One of the common questions I get asked is “how did you get involved with the breed?”.
In the early years of this century I owned a Doggy Daycare and Training Center. During those years I would often do in home pet sitting for select clients. Renee Kent, who has since become my co-owner, co-breeder and overall mentor was one of those people. As a conscientious breeder, Renee did all she could to socialize her puppies including bringing them to puppy socials and kindergarten classes. When Renee had a litter she would also send one at a time to stay with “Auntie Amy” in order to provide a chance to experience a totally different environment with many other dogs and social experiences.
As I spent time with many different breeds, I learned there were traits to most that clearly didn’t appeal to me and was most happy to hand the boarder back over to it’s owner at the end of the visit. Not so with the Canaan puppies. Each and every one I fell in love with, and said no Renee, you can’t have this one back, I want it…but alas it was intended for someone else. The next puppy would be the same, with me saying no THIS one is really the BEST one ever…. until finally grandma Marley came along. I was so smitten with Marley, who throws herself on the ground belly up to meet new people, that I finally stopped asking and started waiting for one of her puppies. Since Marley was only 12 weeks old when I met her, this took some time.
Marley’s first litter provided only one male puppy, Riley. I was tired of my almost five year wait for a female CD and so instead acquired my first Canaan Skye from a breeder in CA. It was not my plan to fly a puppy, nor did I want to get a puppy sight unseen. However, Skye’s mother had been flown to RI to meet Skye’s father who belonged to Renee and thus the parents were known to me. The next year Marley finally gave me the opportunity I had been waiting for when she produced Camber and Vixen.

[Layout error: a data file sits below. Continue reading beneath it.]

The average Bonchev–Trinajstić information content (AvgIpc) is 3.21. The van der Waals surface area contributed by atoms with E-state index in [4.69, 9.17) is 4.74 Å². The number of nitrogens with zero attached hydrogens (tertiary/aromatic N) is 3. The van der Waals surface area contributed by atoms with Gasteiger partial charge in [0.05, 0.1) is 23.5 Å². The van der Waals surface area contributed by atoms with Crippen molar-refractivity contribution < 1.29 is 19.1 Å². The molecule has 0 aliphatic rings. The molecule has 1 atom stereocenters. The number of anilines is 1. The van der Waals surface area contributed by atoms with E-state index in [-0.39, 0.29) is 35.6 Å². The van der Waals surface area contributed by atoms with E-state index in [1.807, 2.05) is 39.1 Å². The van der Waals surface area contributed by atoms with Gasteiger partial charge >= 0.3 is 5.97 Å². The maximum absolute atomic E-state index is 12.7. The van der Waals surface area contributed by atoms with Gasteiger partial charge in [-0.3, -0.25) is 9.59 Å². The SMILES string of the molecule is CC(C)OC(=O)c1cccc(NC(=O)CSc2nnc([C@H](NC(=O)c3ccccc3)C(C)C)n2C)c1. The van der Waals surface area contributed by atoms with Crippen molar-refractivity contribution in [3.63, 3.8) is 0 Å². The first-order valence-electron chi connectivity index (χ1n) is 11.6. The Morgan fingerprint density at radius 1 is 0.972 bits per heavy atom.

The Canaans appeal to me personally as a natural breed. These dogs have been surviving on their own for thousands of years, but once brought back into domestication quickly adapt – the true definition of feral. We like to explain these dogs are not so far from their roaming days that they have forgotten how to be be wild. Adaptability is the key word. Which leads into how much of a thinking breed this is. I try to get people to see Canaan behavior from this point of view. Barking to communicate is an essential element of the wild dog, wariness and the ability to escape means survival. Digging provides shelter and safety for reproduction. Unfortunately these are downsides for most pet dogs, however they can be seen as the very traits that have been useful in keeping the breed alive for thousands of years.
However, what I love most about Canaan Dogs is their practice of energy conservation. A breed that can survive in harsh desert conditions knows enough not to waste energy needlessly. For this reason, the Canaan breed make very easy keepers. When asked, a Canaan can go on day long hikes and keep up with the best runners, but if given an adequate amount of exercise, they prefer to find a comfy corner or quiet den like place and curl up. They do not pace constantly, and except at their own dinner time are rarely dogs what are underfoot. Unlike some other breeds, the do not feel the need to escort their owners into the bathroom each and every time.
While aloof with strangers, the breed is loyal, loving and affectionate to family and friends who are known well enough to be considered one of the pack.